by Amy Alkon
Q: I like this woman I’ve been seeing, but she’s really in love with me. I’ve been clear that I’m not ready to get more serious and that I’m really never going to be up for that with her. She’s chosen to stick around, but her best friend called me crying, saying I’m breaking her heart. (Yikes!) Is it wrong to stay with somebody whose feelings are much stronger than yours?—Troubled
A: She sees the two of you getting old together. You see the two of you getting together for sex on Friday. The French make this sort of mismatch sound sexy and fabulous, calling what she’s feeling “la douleur exquise”—the “exquisite pain” of wanting somebody you can’t have. But look under the hood and you’ll see an ugly stew of hormones and the psychological gotchas called cognitive biases—unconscious errors in reasoning—leading to an acute case of adult-onset puppy love.
Some would argue that this woman is worshipping at your altar of her own free will (laying if not crops and a goat at your feet, then undying love, Doritos, and beer). The truth is, a cognitive bias called the “sunk cost fallacy” probably has a good bit to do with her sticking around. This describes our tendency to be irrational “investors”—deciding whether we’ll continue putting time, energy, and/or money into something based on what we’ve already put in. This is dumb, because our initial investment is gone, and throwing in more whatever won’t change that. The rational approach would be basing our decision on what kind of payoff we’re likely to see down the road. Unfortunately, though we humans have a reasoning department built into our brain, cognitive biases can keep it a plastic-wrapped no-go zone, much like my late grandma’s living room couch.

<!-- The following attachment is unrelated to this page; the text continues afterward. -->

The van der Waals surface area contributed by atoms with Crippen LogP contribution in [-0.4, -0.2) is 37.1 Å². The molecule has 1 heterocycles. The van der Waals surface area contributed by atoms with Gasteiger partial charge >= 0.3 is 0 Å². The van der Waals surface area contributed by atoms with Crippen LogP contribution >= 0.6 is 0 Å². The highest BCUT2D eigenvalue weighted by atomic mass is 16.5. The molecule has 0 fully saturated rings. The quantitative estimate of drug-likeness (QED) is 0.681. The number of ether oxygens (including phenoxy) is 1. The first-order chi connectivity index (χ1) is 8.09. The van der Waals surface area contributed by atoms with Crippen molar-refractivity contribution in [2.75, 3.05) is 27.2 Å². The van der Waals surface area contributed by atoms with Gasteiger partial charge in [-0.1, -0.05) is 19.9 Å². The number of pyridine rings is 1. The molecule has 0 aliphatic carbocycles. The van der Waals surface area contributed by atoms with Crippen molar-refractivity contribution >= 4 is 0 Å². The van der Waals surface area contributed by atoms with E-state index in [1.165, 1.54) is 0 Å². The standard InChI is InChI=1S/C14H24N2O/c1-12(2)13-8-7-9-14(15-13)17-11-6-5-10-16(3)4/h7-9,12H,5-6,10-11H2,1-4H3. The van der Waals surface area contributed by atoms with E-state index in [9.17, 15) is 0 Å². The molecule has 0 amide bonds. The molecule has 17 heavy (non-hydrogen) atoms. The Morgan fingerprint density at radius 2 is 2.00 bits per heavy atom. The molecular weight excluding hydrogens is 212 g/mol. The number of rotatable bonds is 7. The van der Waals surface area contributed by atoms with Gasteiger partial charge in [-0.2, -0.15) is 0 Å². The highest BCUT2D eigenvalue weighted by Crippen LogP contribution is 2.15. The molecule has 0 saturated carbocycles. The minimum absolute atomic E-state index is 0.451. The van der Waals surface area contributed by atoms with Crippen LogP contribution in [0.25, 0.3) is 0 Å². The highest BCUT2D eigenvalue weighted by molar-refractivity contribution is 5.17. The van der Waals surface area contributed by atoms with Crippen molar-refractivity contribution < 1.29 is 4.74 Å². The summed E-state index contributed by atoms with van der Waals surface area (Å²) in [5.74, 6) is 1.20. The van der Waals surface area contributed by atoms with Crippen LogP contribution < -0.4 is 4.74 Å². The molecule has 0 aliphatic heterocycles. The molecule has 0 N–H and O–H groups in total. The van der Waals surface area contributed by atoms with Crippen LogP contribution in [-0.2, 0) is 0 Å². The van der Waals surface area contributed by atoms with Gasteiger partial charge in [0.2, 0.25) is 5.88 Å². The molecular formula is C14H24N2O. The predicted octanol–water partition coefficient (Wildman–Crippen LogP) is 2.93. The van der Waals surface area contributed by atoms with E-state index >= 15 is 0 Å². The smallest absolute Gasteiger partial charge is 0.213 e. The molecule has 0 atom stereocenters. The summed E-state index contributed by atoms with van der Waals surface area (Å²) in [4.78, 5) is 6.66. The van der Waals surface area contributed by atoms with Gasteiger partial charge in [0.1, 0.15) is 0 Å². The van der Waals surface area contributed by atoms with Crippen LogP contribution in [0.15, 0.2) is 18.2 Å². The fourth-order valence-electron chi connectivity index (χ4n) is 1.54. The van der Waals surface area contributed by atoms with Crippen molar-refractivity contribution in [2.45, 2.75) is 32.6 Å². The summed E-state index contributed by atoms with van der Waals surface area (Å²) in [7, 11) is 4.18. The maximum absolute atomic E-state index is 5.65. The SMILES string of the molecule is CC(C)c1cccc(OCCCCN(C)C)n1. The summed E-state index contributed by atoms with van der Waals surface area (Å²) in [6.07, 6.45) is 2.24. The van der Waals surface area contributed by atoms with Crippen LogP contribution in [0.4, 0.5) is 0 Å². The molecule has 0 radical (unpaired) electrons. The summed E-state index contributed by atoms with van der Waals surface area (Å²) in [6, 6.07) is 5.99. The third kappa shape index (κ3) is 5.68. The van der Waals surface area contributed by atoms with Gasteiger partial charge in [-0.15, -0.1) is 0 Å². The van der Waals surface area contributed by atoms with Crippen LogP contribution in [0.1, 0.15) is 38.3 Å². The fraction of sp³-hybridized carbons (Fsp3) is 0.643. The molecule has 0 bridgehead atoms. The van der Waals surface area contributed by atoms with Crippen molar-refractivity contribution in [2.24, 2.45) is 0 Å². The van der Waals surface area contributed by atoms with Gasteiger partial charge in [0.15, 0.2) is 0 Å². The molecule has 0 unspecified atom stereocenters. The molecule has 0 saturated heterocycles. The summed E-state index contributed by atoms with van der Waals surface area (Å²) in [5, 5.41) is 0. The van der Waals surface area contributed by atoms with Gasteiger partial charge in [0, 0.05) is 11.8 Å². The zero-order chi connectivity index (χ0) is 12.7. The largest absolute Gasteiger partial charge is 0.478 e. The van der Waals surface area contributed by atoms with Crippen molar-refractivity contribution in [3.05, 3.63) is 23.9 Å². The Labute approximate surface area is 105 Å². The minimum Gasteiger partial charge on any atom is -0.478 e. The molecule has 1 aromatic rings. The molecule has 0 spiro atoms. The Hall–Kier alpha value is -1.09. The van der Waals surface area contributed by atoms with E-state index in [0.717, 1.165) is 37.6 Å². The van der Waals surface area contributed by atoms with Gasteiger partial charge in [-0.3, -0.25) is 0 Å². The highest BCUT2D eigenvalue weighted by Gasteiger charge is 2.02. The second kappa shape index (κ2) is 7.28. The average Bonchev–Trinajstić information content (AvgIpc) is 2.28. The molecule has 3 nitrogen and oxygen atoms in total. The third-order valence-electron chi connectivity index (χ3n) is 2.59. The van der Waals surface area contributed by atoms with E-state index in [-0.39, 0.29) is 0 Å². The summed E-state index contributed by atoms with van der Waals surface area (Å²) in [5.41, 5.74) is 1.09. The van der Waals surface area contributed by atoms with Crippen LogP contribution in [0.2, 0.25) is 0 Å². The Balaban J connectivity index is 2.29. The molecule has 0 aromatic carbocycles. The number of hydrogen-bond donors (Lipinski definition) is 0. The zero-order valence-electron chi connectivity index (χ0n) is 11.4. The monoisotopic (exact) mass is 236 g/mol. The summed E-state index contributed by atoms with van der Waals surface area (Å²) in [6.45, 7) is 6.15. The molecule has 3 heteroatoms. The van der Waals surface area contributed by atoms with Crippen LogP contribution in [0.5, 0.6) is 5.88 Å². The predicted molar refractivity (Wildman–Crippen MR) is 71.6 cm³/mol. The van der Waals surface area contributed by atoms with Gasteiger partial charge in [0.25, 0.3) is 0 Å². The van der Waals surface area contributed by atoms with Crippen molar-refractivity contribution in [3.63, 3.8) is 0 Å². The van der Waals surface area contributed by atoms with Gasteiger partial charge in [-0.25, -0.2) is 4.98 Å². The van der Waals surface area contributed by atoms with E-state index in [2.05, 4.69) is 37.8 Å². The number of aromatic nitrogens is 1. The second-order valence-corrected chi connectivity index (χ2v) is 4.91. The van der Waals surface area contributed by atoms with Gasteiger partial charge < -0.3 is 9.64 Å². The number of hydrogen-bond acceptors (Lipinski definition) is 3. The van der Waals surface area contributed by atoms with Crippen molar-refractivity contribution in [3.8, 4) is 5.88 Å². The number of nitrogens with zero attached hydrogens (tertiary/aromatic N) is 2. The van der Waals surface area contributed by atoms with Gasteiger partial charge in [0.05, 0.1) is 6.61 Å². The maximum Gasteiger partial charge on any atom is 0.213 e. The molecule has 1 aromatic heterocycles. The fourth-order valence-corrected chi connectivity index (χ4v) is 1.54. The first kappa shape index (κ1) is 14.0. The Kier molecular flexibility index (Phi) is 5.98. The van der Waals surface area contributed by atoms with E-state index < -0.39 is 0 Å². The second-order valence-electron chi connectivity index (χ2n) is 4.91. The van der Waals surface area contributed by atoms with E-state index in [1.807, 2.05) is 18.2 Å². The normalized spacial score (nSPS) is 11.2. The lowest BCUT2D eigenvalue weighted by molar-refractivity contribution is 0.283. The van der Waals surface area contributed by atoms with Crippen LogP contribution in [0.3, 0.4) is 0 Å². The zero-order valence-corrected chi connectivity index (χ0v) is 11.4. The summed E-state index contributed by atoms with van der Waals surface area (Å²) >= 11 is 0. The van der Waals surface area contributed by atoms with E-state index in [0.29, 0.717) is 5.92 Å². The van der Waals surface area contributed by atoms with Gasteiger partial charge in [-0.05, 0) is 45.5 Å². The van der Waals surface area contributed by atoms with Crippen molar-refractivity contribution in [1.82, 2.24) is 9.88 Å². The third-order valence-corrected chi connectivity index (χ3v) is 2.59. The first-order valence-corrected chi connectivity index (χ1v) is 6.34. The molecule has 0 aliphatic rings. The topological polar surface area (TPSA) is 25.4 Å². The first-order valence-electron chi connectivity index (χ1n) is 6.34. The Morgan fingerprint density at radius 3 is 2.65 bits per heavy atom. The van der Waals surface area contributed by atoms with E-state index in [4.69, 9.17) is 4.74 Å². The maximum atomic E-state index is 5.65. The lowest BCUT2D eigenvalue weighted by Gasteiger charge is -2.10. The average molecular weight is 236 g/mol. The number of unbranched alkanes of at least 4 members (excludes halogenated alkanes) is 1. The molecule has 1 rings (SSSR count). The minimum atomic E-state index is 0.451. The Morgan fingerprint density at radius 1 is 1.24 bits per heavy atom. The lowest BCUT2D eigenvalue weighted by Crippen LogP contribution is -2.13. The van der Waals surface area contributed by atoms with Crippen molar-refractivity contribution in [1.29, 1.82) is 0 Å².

Love is not always 50/50, but it also shouldn’t be, oh, 90/10. Eventually, if you have a conscience, taking advantage of her futile hopes will prey on you (if it hasn’t already). And sooner or later, she’s likely to resent and maybe even hate you for sticking around to never give her what she wants—instead providing the dating version of, “Hey, we don’t sell what you need at this store, but please hang out here till we go out of business.”
Q: I have a wonderful new boyfriend, but I’ve been avoiding sleeping over at his place because I snore. Not cute ladylike snores but loud, bed-shaking ones. I’m not overweight. (In fact, I’m in really great shape from CrossFit.) I don’t have sleep apnea. And snore strips and bite guards are useless. (This is something I’ll eventually need surgery for.) I’m afraid my boyfriend won’t be so attracted to me once he hears my “night noises.”—Stressing
A: A guy will generally appreciate a woman who’s kind of a wild thing in bed—just not when he jolts awake to call Animal Control to show up with nets and a tranquilizer gun.
Luckily, it doesn’t have to get to that point—if you and he can think a little differently about doing your sleeping in separate beds, which is supposedly the province of couples who last had sex when FDR was in office. It’s actually that of couples looking to wake up rested instead of exhausted. Though romantic partners insisted to sleep researcher James Horne that they sleep best when they share a bed, the squiggly line of his sleep-monitoring gizmo said otherwise, suggesting that separate beds make for a far less interrupted night’s rest. (This is especially true for anyone with a partner who cage-fights in her dreams, wakes up frequently to sleep-drive to Home Depot, or snores like an asthmatic wolverine.)
Because that which does not kill us can still scare us awake—and because big scary facts tend to shrink to a more manageable size when revealed in advance—you should tell the guy about your snoring instead of letting him find out. And because we judge things by comparison, let him think the worst—if only for a moment. Say, “There’s something I have to tell you …” He’ll wonder, “Oh, no … do I need to go to the clinic?” He should be relieved when you reveal that you “breathe loudly” in your sleep—that is, in a way that announces you’re still alive … to neighbors two doors down. Next, present the solution: doing the fun stuff together in the same bed but slumbering separately. If the guy’s got any smarts, he’ll put this in perspective. The good news: You have an ass like a 22-year-old stripper. The bad news: You snore like a drunken hobo on a bench. (Can’t win ’em all!)